World Bulletin / News Desk
South Africa faces potential power shortages after thousands of coal miners went on indefinite strike, energy analysts warned Monday.
More than 30,000 miners with the National Union of Mineworkers (NUM) began industrial action Sunday night after wage negotiations with employers proved fruitless.
“It is a real threat - the electricity supply could get less reliable and the impact is quite large for the economy as a whole,” economist Collen Garrow told Anadolu Agency.
South Africa depends on coal to generate more than 85 percent of its electricity supply.
Last year, power supplier Eskom, which provides 95 percent of the country’s electricity, introduced power cuts due to a shortage of coal and the need to renovate old power plants.
Garrow said the strike could also damage South Africa’s trade accounts as coal is one of the country’s key exports to Europe and Asia.
In August, President Jacob Zuma said electricity constraints experienced by his country were hindering economic growth, costing the economy around 1 percent in economic growth a year.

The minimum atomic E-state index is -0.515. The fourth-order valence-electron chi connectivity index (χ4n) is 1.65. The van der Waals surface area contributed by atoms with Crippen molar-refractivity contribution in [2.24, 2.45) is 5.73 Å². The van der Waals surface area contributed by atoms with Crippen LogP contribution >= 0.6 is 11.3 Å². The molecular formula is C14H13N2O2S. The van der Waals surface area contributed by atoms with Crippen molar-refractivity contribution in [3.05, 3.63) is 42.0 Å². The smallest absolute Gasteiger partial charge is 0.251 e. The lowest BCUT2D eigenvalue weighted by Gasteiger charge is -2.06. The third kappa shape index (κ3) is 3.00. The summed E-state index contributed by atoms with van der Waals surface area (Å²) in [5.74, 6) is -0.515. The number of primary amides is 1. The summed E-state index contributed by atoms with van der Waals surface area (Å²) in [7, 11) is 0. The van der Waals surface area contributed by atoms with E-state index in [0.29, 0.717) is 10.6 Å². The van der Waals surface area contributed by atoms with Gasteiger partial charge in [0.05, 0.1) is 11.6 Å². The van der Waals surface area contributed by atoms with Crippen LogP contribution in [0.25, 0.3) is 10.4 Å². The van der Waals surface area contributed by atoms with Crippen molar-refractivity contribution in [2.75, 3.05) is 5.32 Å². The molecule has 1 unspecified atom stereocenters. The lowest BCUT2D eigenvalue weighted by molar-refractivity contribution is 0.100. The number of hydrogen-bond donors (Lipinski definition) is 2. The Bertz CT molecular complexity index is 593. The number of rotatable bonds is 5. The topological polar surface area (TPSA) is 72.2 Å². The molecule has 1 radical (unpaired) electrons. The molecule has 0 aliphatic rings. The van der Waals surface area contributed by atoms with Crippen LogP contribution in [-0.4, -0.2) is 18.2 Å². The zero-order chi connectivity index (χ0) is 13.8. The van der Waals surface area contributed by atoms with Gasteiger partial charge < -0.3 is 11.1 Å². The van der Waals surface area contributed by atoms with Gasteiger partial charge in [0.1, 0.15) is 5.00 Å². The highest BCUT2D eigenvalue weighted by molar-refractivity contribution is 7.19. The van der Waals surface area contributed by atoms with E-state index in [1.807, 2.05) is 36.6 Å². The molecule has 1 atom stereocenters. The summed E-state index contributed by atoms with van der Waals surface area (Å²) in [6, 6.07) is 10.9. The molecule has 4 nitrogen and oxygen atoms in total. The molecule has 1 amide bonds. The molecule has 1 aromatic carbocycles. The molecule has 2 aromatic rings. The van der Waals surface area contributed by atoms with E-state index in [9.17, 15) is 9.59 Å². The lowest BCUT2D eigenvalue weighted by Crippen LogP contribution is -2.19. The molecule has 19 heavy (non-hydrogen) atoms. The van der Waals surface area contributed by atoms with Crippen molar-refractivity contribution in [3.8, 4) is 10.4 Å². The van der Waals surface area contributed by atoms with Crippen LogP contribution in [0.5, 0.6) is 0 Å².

NUM Deputy Chairman Nelson Ratshoshi said he could not predict the length of the strike. “I cannot tell how long the strike will take,” he said. “If the employers meet our demands the strike will be called off.”
The union has demanded a 14 percent wage increase for its members, against to 5 to 8.5 percent rise offered by mine managers.
Last year, South Africa witnessed a five-month long strike in the platinum mining sector costing companies millions of dollars in revenue.
Eskom said Monday its coal stockpiles will last 30 days.
Dr. Azar Jammine, director and chief economist at independent consultancy Econometrix, said a prolonged strike would have a major impact on the economy.
“In the long run, the strike could result in reduced exports of coal and impact us on electricity supply,” he told Anadolu Agency.
“It’s probably too early to predict the impact since the strike has just begun but it’s not a favorable development.”
Last Mod: 05 Ekim 2015, 14:51